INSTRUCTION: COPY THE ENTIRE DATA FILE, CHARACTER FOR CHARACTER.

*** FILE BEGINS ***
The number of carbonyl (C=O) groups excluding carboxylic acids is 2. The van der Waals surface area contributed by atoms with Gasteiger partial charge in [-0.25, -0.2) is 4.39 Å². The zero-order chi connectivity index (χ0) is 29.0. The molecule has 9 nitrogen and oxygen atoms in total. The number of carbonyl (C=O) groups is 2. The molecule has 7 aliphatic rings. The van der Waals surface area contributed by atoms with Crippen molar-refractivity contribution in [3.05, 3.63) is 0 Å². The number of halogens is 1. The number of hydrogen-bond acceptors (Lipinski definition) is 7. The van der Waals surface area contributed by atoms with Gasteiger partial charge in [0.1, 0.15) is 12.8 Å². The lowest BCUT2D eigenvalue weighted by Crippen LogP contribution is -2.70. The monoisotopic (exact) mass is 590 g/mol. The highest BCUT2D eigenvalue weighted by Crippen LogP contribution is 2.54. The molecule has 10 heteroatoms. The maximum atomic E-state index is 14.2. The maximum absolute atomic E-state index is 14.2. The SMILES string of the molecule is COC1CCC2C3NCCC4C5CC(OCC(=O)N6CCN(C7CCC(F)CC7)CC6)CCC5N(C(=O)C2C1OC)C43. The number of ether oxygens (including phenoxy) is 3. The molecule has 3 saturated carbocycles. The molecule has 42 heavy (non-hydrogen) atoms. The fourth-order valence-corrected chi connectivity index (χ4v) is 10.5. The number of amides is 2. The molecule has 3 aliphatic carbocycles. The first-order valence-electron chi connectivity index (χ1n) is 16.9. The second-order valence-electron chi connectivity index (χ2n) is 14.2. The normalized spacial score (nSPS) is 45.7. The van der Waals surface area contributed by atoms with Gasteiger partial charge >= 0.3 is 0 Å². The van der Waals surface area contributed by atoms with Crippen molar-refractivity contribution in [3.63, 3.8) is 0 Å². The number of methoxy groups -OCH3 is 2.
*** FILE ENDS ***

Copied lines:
The number of carbonyl (C=O) groups excluding carboxylic acids is 2. The van der Waals surface area contributed by atoms with Gasteiger partial charge in [-0.25, -0.2) is 4.39 Å². The zero-order chi connectivity index (χ0) is 29.0. The molecule has 9 nitrogen and oxygen atoms in total. The number of carbonyl (C=O) groups is 2. The molecule has 7 aliphatic rings. The van der Waals surface area contributed by atoms with Crippen molar-refractivity contribution in [3.05, 3.63) is 0 Å². The number of halogens is 1. The number of hydrogen-bond acceptors (Lipinski definition) is 7. The van der Waals surface area contributed by atoms with Gasteiger partial charge in [0.1, 0.15) is 12.8 Å². The lowest BCUT2D eigenvalue weighted by Crippen LogP contribution is -2.70. The monoisotopic (exact) mass is 590 g/mol. The highest BCUT2D eigenvalue weighted by Crippen LogP contribution is 2.54. The molecule has 10 heteroatoms. The maximum atomic E-state index is 14.2. The maximum absolute atomic E-state index is 14.2. The SMILES string of the molecule is COC1CCC2C3NCCC4C5CC(OCC(=O)N6CCN(C7CCC(F)CC7)CC6)CCC5N(C(=O)C2C1OC)C43. The number of ether oxygens (including phenoxy) is 3. The molecule has 3 saturated carbocycles. The molecule has 42 heavy (non-hydrogen) atoms. The fourth-order valence-corrected chi connectivity index (χ4v) is 10.5. The number of amides is 2. The molecule has 3 aliphatic carbocycles. The first-order valence-electron chi connectivity index (χ1n) is 16.9. The second-order valence-electron chi connectivity index (χ2n) is 14.2. The normalized spacial score (nSPS) is 45.7. The van der Waals surface area contributed by atoms with Gasteiger partial charge >= 0.3 is 0 Å². The van der Waals surface area contributed by atoms with Crippen molar-refractivity contribution in [3.63, 3.8) is 0 Å². The number of methoxy groups -OCH3 is 2.